Review: “Spectre” begins with a bang, but misses the bullseye

    James Bond has returned within the new film, "Spectre." Overall the film is satisfactory, but plot details take away from the action scenes and the story itself. Photo by MGM

    James Bond has returned within the new film, “Spectre.” Overall the film is satisfactory, but plot details take away from the action scenes and the story itself. Photo by MGM.

    The James Bond franchise has returned with the thrilling new chapter to the Bond series, “Spectre.” The film continues the traditions from previous eras and as well as the story from recent Bond films while paving its own path, differentiating it from other Bond films. Its exciting sequences, iconic references and humorous script is sure to please both casual and die-hard Bond fans alike.

    “Spectre,” directed by Sam Mendes, begins with an opening sequence in Mexico City that rivals some of the best opening sequences in the series. The sequence follows Bond (Daniel Craig) tracking down a mysterious villain through the town square during the festive Day of the Dead celebrations. Bond then engages in a brilliantly shot helicopter fight scene which caps the action-packed opening scene. The rest of the movie follows Bond’s quest to track down a person from his past and to take down the terrorist organization, Spectre.

    One way “Spectre” succeeds is that it incorporates all the classic Bond moments that old fans will love. The introduction of “Bond, James Bond?” Check. Shaken, not stirred? Yup. The timeless Aston Martin? Of course. There are even many references to past films (“From Russia With Love” train scene, anyone?). However, where this film differs from the majority of the series is in its exploration of Bond’s (Daniel Craig) past, a continuing theme from all of Craig’s past Bond films.

    Though the exploration of Bond’s past was done very well in Craig’s previous movies (namely “Casino Royale” and “Skyfall”), in “Spectre” it distracts rather than adds to the plot. Extended monologues takes away from the action scenes and slows the pace of the movie. Also, the focus on Bond’s past does not accentuate Bond’s traditional mysterious and stoic nature and makes him much softer than previous films. It also leads to an unorthodox ending that combined with rumors of “Spectre” being Craig’s final Bond film, fuels many rumors regarding the plot of the next film, “Bond 25.”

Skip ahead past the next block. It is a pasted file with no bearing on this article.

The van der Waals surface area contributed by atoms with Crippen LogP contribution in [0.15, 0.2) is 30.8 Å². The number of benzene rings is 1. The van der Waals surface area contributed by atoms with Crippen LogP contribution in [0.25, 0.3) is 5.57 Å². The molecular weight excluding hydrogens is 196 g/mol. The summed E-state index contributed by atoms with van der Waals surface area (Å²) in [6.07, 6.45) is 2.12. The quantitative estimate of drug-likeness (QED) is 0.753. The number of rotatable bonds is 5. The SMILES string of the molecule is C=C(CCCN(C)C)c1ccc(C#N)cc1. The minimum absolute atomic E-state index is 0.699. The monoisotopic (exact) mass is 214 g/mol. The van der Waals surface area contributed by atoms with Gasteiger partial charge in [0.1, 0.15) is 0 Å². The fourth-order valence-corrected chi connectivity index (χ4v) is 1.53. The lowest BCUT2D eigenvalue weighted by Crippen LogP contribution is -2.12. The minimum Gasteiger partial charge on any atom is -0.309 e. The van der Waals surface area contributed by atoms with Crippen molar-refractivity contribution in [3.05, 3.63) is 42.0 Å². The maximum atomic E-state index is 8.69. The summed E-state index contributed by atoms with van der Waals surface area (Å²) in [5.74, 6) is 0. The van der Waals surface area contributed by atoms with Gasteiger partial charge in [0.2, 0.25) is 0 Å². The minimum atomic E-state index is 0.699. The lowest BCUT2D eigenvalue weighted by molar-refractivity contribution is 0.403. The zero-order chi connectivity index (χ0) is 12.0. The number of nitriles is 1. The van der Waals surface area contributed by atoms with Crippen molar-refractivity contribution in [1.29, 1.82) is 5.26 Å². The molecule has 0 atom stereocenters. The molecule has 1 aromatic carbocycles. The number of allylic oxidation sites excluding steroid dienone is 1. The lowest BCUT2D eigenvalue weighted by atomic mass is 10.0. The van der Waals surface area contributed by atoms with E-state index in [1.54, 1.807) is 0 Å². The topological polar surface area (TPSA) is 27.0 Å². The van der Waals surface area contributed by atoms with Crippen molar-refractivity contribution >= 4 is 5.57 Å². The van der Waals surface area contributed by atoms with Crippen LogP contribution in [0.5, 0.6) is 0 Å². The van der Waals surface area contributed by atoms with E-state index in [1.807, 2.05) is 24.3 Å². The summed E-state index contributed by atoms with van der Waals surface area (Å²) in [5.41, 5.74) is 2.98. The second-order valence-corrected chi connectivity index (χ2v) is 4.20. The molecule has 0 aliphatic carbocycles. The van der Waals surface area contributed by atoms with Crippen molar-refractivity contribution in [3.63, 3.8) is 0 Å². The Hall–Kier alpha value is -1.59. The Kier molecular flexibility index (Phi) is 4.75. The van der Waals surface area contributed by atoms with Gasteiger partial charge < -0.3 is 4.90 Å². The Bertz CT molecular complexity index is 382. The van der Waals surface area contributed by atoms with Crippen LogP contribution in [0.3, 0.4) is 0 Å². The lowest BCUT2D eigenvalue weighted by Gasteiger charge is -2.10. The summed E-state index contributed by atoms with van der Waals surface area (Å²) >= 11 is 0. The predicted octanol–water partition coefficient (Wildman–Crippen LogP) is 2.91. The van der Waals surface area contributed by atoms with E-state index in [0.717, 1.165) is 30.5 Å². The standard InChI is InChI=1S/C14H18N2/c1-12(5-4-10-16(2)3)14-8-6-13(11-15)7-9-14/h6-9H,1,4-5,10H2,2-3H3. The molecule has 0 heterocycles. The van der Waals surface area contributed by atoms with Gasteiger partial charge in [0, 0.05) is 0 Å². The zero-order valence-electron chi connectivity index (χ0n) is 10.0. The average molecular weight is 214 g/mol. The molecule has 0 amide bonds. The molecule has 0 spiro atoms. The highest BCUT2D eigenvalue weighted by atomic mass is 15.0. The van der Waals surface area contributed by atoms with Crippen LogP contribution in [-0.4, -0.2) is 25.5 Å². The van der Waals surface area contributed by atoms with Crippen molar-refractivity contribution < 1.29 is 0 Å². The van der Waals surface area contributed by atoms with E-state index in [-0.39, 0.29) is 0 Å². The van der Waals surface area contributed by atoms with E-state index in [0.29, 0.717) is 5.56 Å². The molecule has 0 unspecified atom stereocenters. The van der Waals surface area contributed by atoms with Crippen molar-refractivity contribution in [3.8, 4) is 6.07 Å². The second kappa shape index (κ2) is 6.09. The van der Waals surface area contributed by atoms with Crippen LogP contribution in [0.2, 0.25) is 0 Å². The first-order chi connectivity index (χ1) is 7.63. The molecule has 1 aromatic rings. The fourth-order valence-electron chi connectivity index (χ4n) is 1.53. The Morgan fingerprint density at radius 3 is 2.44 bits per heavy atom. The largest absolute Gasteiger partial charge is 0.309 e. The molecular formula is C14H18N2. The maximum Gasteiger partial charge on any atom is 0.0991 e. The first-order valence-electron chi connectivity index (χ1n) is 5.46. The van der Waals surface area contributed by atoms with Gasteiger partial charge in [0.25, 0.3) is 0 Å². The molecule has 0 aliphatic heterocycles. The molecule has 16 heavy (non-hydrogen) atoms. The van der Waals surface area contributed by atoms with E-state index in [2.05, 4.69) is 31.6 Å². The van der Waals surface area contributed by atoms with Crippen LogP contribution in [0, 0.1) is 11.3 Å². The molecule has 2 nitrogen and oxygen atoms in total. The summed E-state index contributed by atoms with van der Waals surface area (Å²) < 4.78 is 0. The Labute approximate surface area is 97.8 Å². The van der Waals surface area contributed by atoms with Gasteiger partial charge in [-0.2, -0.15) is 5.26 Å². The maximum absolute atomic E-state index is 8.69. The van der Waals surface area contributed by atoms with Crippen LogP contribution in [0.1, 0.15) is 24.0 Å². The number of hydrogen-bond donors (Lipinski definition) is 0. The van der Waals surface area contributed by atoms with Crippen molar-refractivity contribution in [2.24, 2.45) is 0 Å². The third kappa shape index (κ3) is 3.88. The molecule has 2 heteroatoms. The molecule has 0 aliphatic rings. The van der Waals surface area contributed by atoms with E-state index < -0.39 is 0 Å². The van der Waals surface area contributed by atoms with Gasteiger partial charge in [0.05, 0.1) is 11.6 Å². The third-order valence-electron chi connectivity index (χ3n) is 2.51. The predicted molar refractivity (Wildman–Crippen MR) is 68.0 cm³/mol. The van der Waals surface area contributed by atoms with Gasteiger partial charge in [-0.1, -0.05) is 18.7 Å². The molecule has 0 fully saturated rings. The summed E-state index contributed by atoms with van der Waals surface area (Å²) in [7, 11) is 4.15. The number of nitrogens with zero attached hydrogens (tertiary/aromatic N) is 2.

Despite those issues, “Spectre” succeeds in many ways. Supporting characters Eve Moneypenny (Naomie Harris), Q (Ben Whishaw) and M (Ralph Fiennes) continue their strong performances from “Skyfall.” Harris plays a great sidekick to Bond while Whishaw does a phenomenal job adding funny moments and continuing to play an exceptional younger Q. Fiennes also does a good job taking over from the longtime Judie Dench as M, incorporating the steely attitude needed for the character. The script is well done, incorporating humor throughout while still retaining the darker feel regarding Bond’s past. The cinematography is shot very well, as the action scenes were captivating and intense. The different locations Bond ventures into, such as Mexico City and Rome, are captured well by the directing, the clothing is classy and fashionable, and the explosions are bigger than ever.

    Christoph Waltz (Ernst Blofeld) plays a phenomenal antagonist. Waltz’s idiosyncratic acting fits seamlessly with the role of “Oberhauser,” but there is one problem – there was not enough of him. The first half of the film foreshadows Oberhauser to be an extremely powerful and invincible villain. However, when he is on-screen, he gives too many monologues and isn’t able to have the same impact as past villains such as Raoul Silva (Javier Bardem) from “Skyfall.”

    Despite the divergence from the traditional Bond script, “Spectre” still retains the traditional Bond moments die-hard fans will look for, and its enthralling action scenes and humorous moments make it a must-watch even for the casual moviegoer.

     

     

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